BA in Linguistics

The major in Linguistics enables students to explore, at many levels and from a variety of perspectives, how language works. Students of linguistics examine the structure, use, acquisition, and development of the languages of the world. We aim to identify both those elements that are common to all human languages (spoken and signed) and the ways in which languages and dialects can differ from one another. Courses in phonetics and phonology reveal the sound patterns of language. Morphology studies the composition of words. Syntax, semantics, and pragmatics focus on how phrases are put together and how “meaning” is communicated. Historical linguistics examines the evolution of linguistic systems over time. Sociolinguistics considers the relationship of language form and social factors such as gender, race, and region. Acquisition investigates the learning of language from birth into adulthood.

The major offers the flexibility to enable students to study two foreign languages of their choosing, to pursue their own interests within linguistics, and to explore interdisciplinary connections. The vibrant linguistics community in the Boston/Cambridge area affords the opportunity for students to attend lectures and conferences and participate in other local linguistics events.

An undergraduate degree in linguistics offers excellent training for a wide variety of careers, including translation, interpreting, teaching, publishing, national security, international affairs, forensics, or medicine, and for graduate study in linguistics or related fields (such as anthropology, law, philosophy, psychology, cognitive science, neuroscience, computer science, or speech and hearing sciences).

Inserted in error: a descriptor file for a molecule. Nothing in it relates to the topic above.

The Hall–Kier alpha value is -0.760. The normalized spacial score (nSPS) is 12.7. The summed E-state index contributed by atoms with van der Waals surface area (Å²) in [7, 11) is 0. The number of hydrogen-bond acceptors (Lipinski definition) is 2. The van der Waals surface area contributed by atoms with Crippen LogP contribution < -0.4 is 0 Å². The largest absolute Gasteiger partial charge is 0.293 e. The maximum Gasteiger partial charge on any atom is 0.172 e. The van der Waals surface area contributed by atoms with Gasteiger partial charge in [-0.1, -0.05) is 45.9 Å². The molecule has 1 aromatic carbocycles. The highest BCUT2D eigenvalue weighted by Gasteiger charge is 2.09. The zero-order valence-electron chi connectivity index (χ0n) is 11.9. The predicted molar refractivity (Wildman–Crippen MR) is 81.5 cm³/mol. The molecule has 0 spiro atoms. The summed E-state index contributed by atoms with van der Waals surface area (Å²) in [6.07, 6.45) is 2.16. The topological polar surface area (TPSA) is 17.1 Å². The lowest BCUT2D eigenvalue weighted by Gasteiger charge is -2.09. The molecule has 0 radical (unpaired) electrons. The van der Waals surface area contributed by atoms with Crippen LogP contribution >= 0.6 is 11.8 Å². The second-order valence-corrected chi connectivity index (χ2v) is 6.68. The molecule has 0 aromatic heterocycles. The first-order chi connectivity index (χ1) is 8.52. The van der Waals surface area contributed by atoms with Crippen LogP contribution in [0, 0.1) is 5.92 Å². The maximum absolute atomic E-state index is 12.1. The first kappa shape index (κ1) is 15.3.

Courses that a student takes toward the major in Linguistics cannot also be used by the student for Divisional Studies course credit outside the Humanities Division.

The major consists of 12 courses: eight in Linguistics (including four basic required courses and four electives) plus four intermediate or advanced language courses including two different foreign languages. Unless otherwise indicated, all courses are 4 credit hours. Further information on individual courses can be found in the list of Linguistics course descriptions and on the Linguistics program website.

1. An introductory course—to be taken before all other linguistics courses in the major

  • CAS LX 250 Introduction to Linguistics

2. Three basic linguistics courses

  • CAS LX 502 Semantics I
  • CAS LX 510 Phonetics
  • CAS LX 522 Syntax I

3. Two additional linguistics courses, including at most one at the 200 level, from the following

  • CAS AN 521 Sociolinguistics
  • CAS LX 205 Origins of Writing
  • CAS LX 235 Language in the Contemporary World: Technology, Society, and the Law
  • CAS LX 240 Great Linguists
  • CAS LX 245 Language and Mind
  • CAS LX 320 Language, Race, and Gender
  • CAS LX 340 Language Myths
  • CAS LX 500 Topics in Linguistics
  • CAS LX 503 Semantics II
  • CAS LX 504 Topics in Pragmatics
  • CAS LX 513 Introduction to Phonology
  • CAS LX 515 Languages in Contact: The High Stakes of Grammatical Border-Crossing
  • CAS LX 517 “Having” and “Being” across Languages
  • CAS LX 518 Focus
  • CAS LX 519 Questions
  • CAS LX 521 Morphology
  • CAS LX 523 Syntax II
  • CAS LX 525 Prosody